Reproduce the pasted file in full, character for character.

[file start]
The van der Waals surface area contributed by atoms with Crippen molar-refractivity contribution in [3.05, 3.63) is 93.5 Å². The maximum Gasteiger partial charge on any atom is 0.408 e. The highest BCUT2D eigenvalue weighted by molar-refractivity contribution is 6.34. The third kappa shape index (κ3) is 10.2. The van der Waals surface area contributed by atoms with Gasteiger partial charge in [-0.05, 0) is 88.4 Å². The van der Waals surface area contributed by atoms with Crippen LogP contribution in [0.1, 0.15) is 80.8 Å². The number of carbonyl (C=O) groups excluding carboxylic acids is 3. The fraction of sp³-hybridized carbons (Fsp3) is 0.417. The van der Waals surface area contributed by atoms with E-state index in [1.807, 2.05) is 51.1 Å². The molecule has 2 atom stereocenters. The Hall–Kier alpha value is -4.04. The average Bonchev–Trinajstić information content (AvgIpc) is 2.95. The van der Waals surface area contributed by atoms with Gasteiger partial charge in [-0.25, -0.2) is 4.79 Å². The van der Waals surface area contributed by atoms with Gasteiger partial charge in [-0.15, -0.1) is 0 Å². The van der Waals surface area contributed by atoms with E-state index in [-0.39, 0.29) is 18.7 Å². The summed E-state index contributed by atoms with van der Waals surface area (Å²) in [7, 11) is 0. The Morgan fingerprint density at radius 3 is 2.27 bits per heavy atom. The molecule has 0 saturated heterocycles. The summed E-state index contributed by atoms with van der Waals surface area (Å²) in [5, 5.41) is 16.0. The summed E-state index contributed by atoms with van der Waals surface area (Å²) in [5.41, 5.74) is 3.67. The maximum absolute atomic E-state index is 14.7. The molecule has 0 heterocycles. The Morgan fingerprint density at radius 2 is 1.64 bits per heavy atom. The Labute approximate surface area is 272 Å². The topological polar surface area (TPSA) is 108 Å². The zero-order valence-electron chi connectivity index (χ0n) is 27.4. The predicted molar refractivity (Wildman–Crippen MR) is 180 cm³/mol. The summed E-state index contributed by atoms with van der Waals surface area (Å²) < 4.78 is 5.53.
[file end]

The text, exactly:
The van der Waals surface area contributed by atoms with Crippen molar-refractivity contribution in [3.05, 3.63) is 93.5 Å². The maximum Gasteiger partial charge on any atom is 0.408 e. The highest BCUT2D eigenvalue weighted by molar-refractivity contribution is 6.34. The third kappa shape index (κ3) is 10.2. The van der Waals surface area contributed by atoms with Gasteiger partial charge in [-0.05, 0) is 88.4 Å². The van der Waals surface area contributed by atoms with Crippen LogP contribution in [0.1, 0.15) is 80.8 Å². The number of carbonyl (C=O) groups excluding carboxylic acids is 3. The fraction of sp³-hybridized carbons (Fsp3) is 0.417. The van der Waals surface area contributed by atoms with E-state index in [1.807, 2.05) is 51.1 Å². The molecule has 2 atom stereocenters. The Hall–Kier alpha value is -4.04. The average Bonchev–Trinajstić information content (AvgIpc) is 2.95. The van der Waals surface area contributed by atoms with Gasteiger partial charge in [-0.25, -0.2) is 4.79 Å². The van der Waals surface area contributed by atoms with Gasteiger partial charge in [-0.15, -0.1) is 0 Å². The van der Waals surface area contributed by atoms with E-state index in [-0.39, 0.29) is 18.7 Å². The summed E-state index contributed by atoms with van der Waals surface area (Å²) in [7, 11) is 0. The Morgan fingerprint density at radius 3 is 2.27 bits per heavy atom. The molecule has 0 saturated heterocycles. The summed E-state index contributed by atoms with van der Waals surface area (Å²) in [5, 5.41) is 16.0. The summed E-state index contributed by atoms with van der Waals surface area (Å²) in [5.41, 5.74) is 3.67. The maximum absolute atomic E-state index is 14.7. The molecule has 0 heterocycles. The Morgan fingerprint density at radius 2 is 1.64 bits per heavy atom. The Labute approximate surface area is 272 Å². The topological polar surface area (TPSA) is 108 Å². The zero-order valence-electron chi connectivity index (χ0n) is 27.4. The predicted molar refractivity (Wildman–Crippen MR) is 180 cm³/mol. The summed E-state index contributed by atoms with van der Waals surface area (Å²) < 4.78 is 5.53.